View Single Post
Old 10-15-2006, 01:22 PM
Scott Scott is offline
Junior Member
Join Date: Jan 2006
Posts: 14
Default Re: Clinch River flies

Midge patterns from size 18 to 22 should do nicely. *Unfortunately, many of the commercially tied midge patterns are far too thick in the abdomnal area. *A simple fly like a WD-40 tied with a thread body work quite well in olive brown with yellow or amber mallard flank tied in as the tail and wingcase. *Another color is olive green with a light brown tail and wingcase. *The dubbing under the wingcase should be extremely small, producing only a subtle bump in the pattern.

Tungsten beadhead midges in sizes 18 to 20 are staple flies when tied with a stripped peacock herl body. *Again, there should be not thread build-up under the body and it should be very slender. *For both types of midge flies, the use of an indicator is helpful. *You can make your own from yarn coated with fly floatant, or cut out ovals from 2mm, self adhesive foam sheets available at craft stores, etc.*

Take along an aquarium net sometime and hold it just under the water's surface. *You'll catch a few midge pupa drifting along. *Check out how small and slender they are. *You may need a magnifying glass to see them clearly.

Further downstream, below the weir pool, and around the Clinton area, little black caddisflies and tan caddisflies are present. *The little blacks are about size 20 and 22. *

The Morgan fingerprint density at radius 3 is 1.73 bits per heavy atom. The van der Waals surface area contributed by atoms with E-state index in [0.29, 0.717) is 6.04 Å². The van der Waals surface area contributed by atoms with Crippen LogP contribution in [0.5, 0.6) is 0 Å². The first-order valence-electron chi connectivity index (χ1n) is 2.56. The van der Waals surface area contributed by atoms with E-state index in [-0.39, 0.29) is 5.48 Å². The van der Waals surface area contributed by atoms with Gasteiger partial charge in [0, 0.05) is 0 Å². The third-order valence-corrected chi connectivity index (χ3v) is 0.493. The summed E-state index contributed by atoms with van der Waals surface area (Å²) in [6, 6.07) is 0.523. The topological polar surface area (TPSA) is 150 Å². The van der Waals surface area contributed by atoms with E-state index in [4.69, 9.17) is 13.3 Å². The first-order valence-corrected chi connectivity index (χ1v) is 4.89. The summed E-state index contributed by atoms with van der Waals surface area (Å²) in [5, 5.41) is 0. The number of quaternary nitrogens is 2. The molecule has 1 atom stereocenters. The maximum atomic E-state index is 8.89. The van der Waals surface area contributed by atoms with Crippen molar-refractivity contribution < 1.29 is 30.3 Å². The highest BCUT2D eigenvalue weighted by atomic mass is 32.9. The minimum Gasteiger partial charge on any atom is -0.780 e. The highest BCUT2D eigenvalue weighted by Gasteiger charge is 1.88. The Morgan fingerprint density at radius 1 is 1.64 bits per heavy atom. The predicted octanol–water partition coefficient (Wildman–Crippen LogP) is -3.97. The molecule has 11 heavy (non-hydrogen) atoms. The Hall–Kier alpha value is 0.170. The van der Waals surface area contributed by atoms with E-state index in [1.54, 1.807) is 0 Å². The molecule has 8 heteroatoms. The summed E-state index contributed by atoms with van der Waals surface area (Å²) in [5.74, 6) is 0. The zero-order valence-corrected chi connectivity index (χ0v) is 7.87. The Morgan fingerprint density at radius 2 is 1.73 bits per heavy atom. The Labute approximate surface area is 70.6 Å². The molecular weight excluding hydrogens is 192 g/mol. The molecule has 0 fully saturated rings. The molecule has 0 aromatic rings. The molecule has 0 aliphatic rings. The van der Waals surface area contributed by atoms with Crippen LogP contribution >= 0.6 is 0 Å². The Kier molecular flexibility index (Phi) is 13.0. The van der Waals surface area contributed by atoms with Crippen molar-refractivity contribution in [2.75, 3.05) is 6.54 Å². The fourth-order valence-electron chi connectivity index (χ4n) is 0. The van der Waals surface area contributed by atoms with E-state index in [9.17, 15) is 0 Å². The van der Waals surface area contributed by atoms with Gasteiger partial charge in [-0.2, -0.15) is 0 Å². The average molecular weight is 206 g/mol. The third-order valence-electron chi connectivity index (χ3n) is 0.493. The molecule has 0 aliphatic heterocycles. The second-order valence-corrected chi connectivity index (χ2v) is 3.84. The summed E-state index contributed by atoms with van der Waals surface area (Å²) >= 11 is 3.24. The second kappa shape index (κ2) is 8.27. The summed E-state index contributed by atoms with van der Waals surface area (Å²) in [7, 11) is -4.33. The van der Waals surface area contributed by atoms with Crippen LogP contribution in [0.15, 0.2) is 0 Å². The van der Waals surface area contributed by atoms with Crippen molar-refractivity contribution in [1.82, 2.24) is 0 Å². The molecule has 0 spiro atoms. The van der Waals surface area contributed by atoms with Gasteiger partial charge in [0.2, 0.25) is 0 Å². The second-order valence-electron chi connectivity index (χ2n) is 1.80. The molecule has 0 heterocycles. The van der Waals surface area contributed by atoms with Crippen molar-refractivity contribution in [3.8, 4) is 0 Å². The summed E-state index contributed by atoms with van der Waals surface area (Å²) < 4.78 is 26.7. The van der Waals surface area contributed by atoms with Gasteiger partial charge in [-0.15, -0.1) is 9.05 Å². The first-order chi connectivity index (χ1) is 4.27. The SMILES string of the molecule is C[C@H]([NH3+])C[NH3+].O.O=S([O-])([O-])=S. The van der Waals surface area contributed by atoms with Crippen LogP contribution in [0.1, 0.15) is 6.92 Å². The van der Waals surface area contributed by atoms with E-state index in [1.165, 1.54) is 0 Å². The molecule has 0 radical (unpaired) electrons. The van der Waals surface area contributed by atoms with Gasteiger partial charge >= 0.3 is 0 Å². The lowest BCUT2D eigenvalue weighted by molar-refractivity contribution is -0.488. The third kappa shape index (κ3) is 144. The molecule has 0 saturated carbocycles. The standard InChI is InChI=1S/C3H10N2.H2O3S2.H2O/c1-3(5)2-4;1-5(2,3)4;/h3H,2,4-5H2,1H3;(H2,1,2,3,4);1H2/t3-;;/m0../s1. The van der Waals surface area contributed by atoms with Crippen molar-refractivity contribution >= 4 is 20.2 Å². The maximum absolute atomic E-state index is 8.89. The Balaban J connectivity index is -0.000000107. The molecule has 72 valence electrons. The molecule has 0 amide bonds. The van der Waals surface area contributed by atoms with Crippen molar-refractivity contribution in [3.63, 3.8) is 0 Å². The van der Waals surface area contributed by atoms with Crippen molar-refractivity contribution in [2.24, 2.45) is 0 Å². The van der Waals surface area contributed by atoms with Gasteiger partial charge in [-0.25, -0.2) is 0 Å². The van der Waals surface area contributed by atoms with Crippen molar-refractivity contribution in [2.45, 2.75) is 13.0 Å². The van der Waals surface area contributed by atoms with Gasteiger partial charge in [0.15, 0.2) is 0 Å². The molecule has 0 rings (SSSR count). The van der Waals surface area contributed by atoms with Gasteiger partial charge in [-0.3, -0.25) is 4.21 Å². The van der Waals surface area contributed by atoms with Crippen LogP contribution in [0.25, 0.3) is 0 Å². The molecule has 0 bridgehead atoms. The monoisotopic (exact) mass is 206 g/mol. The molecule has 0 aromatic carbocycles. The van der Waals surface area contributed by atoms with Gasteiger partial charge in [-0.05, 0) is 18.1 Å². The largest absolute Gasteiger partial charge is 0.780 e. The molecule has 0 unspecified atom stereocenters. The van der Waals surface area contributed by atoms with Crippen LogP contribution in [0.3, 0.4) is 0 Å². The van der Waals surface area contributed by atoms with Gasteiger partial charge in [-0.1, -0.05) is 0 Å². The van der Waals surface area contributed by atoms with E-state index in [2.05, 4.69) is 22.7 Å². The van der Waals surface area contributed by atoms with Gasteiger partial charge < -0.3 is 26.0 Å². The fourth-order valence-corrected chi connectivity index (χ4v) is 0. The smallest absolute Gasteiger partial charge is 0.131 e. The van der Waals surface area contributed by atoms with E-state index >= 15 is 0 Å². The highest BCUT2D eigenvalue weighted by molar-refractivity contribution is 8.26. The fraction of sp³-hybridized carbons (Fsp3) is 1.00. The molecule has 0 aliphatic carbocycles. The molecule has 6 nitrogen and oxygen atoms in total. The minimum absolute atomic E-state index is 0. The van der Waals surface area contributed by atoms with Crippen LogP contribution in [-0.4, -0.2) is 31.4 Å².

The tan caddis run about a size 16 in summer, but are smaller now, around size 18 or 19. *I've had good success with a tan biot-body, soft-hackled fly. *I tie it on a size 16 wetfly hook, but start the biot above the hookpoint to shorten the overall pattern, but stay with a larger hook. *Add a sparse amount of brown rabbit dubbing and finish off with a furnace, or ginger hen hackle, also tied sparse. *

Standing on a ledge, cast across and let the flies swing downstream into the deeper water. *Usually the trout will hook themselves. *If no hits on the swing, allow your flyline to straighten out completely downstream, then give a few, easy short pulls upstream.

At anytime during the fall, you may see spectacular trout activity as they are chasing caddiflies. *The trout will make splashy rises and sometimes come clear out of the water chasing a rapidly ascending caddisfly. *If you see this activity, look around at the water's surface and you'll usually see a grouping of tan, adult caddis. *Use a tan bodied, soft-hackled wetfly of the appropriate size and swing it in the current.

These occurences are usually (but not always) an ovipositing event whereby the females are laying eggs. *They trap an air bubble to ride back to the surface. *Unlike mayflies, most caddis can escape the film very quickly. *That's why the trout will loose all abandon chasing them.

Hope this is of some small help. *If you are not catching anything onstream, stop fishing for a few minutes and look around for insect activity. *See what's flying, what color and size. *As for the caddisflies, shake a few overhanging tree branches to see what flies out.

Tight loops. *
Reply With Quote